How to Cut Hidden Sugar From Your Diet
Americans are eating far more sugar every day than is healthy. Part of the problem is many people don't realize all the places it's hiding. To get your sugar consumption under control, you need to know three things.
First, how much sugar is healthy? According to the World Health Organization, you should get no more than 6-10% of your calories from sugar. For a person eating 2,000 calories a day, that means a maximum of 50 grams of sugar daily.
Second, how much are YOU eating? Do nothing more than keep track of all the sugar you eat every day for a week.
Third, if you're taking in more than you should, look at our list of places it's hiding and use some of the suggestions to cut back.
Eating oatmeal for breakfast can be a great way to start the day. But traditional oatmeal takes a few minutes to prepare, and it can taste bland. So food companies came out with different flavored oatmeal in convenient packets. Tear one open, add some hot water and a minute or two later you've got breakfast. But those packets are filled with sugar.
A single 1.5-ounce packet of Quaker Maple & Brown Sugar Instant Oatmeal has 12 grams of sugar. But for many people, a single packet isn't enough. Two packets give you about 16% of your daily calories, but nearly 50% of your total sugar. If you like the convenience of oatmeal packets, look for the versions that say "Weight Control." That same flavor oatmeal in the weight control option has only 1 gram of sugar per packet instead of 12.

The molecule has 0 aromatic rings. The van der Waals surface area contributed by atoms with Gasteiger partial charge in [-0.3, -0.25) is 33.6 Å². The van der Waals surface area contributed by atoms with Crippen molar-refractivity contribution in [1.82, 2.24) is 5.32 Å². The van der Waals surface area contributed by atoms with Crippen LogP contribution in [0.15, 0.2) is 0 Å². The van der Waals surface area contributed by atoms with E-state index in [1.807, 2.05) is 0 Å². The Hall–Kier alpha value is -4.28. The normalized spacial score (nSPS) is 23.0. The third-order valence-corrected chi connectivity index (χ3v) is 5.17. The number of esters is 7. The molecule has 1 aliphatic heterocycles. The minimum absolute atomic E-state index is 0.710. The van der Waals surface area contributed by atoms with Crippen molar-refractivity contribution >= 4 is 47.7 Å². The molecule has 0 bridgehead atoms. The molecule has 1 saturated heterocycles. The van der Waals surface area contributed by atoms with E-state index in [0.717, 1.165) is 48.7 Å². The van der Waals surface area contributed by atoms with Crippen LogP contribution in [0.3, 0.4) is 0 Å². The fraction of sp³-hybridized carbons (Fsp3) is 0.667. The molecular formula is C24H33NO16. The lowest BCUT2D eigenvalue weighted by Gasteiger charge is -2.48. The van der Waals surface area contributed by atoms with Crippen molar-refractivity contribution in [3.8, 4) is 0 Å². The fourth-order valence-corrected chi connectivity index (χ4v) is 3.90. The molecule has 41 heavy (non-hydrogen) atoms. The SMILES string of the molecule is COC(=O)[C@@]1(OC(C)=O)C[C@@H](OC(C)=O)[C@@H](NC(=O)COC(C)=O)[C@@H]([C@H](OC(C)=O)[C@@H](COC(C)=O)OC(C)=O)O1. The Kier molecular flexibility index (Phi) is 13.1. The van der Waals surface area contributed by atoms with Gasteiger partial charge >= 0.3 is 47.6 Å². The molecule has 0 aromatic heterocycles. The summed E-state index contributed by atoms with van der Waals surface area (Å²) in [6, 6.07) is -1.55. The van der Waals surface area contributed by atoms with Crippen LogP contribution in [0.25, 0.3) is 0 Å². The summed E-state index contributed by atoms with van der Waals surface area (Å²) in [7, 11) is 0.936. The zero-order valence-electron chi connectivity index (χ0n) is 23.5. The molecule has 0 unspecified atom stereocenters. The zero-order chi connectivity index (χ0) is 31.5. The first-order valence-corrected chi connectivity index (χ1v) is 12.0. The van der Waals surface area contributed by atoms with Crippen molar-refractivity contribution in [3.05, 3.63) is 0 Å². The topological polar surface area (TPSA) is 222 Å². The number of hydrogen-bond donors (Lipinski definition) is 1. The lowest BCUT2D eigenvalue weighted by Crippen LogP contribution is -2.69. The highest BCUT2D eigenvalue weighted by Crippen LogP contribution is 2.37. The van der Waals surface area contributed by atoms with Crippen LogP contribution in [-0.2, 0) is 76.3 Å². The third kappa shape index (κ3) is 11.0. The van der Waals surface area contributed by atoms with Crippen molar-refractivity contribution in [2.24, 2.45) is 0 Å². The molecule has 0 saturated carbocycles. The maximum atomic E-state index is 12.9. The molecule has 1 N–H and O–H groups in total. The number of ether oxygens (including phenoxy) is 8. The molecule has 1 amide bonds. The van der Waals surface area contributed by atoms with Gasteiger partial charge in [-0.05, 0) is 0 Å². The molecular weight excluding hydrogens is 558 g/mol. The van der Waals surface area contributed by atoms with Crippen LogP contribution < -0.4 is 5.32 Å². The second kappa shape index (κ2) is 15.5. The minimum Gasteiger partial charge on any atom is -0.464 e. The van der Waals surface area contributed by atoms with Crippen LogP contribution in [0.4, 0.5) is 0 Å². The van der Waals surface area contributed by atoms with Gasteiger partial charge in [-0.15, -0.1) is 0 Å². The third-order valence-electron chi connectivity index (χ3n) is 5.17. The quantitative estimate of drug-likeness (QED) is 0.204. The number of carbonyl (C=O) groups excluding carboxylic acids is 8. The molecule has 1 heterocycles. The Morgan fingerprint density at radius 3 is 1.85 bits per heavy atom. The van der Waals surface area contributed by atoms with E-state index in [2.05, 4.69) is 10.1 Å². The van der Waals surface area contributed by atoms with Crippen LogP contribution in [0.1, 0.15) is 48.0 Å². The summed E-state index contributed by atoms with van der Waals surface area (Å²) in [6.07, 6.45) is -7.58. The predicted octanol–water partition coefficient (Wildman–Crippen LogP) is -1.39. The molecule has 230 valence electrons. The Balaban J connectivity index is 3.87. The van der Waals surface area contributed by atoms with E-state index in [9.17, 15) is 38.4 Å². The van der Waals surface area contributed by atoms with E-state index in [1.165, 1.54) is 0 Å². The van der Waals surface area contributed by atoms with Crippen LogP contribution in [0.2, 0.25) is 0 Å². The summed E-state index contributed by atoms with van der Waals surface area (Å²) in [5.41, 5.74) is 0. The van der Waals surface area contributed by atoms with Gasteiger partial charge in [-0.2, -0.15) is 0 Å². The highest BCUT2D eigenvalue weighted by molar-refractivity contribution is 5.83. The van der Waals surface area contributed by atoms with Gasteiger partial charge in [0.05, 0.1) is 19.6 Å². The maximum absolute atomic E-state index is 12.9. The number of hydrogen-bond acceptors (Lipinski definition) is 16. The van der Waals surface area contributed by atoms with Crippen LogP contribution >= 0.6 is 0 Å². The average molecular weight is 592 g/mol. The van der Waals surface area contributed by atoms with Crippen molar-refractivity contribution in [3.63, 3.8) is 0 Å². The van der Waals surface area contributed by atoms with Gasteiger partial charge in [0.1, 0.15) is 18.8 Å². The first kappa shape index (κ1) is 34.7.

Grabbing a coffee from Starbucks is something more than 8 million people do daily. You start to run into trouble with all the stuff you're adding to that drink. A single shot of Starbucks Vanilla Flavoring adds 5 grams of sugar. Order a large drink and you'll typically get two shots of flavoring. When adding flavors, ask for the sugar-free versions. You'll save between 5 and 15 grams of sugar per drink, depending on how many shots you typically order.
Making a salad for lunch is a great way to get some vegetables in your diet. But cover it with dressing and you may be drowning it in sugar. Four tablespoons of thousand island dressing has 10 grams of sugar. The fat-free versions often have even more. Look for lower sugar or sugar-free dressings. If you want sweet in your salad, add some chopped up fresh fruit to the mix.
While you're checking out toppings, take a look at that bottle of ketchup. Four tablespoons of Heinz tomato ketchup packs 16 grams of sugar. You don't have to do without, just get the reduced sugar versions. Heinz Reduced Sugar Tomato Ketchup only has four grams of sugar in four tablespoons.
Energy and protein bars are another sugar minefield. A Clif Chocolate Mint Builder's Protein Bar has 270 calories and 20 grams of sugar in a single bar. That's more calories and sugar than two Reese's Snack Size Peanut Butter Cups. If you're looking for a better protein bar that still tastes good, try something like a Power Crunch Chocolate Mint bar. They have only 205 calories and 5 grams of sugar. Look for bars that have no more than 1 gram of sugar per 40 calories.
Eating yogurt for a snack may seem like a good idea until you read the label. A single serving of Yoplait Red Raspberry yogurt packs 18 grams of sugar in a little 150 calorie container. Switch to Greek yogurts. The Yoplait Greek Raspberry yogurt has 1/3 fewer calories than regular yogurt but less than half the sugar; only 8 grams in a 100 calorie container. To cut down on sugar choose plain Greek yogurt and add your fresh fruit to the mix.
Six places sugar is hiding and six ways to cut back. It's your move now.
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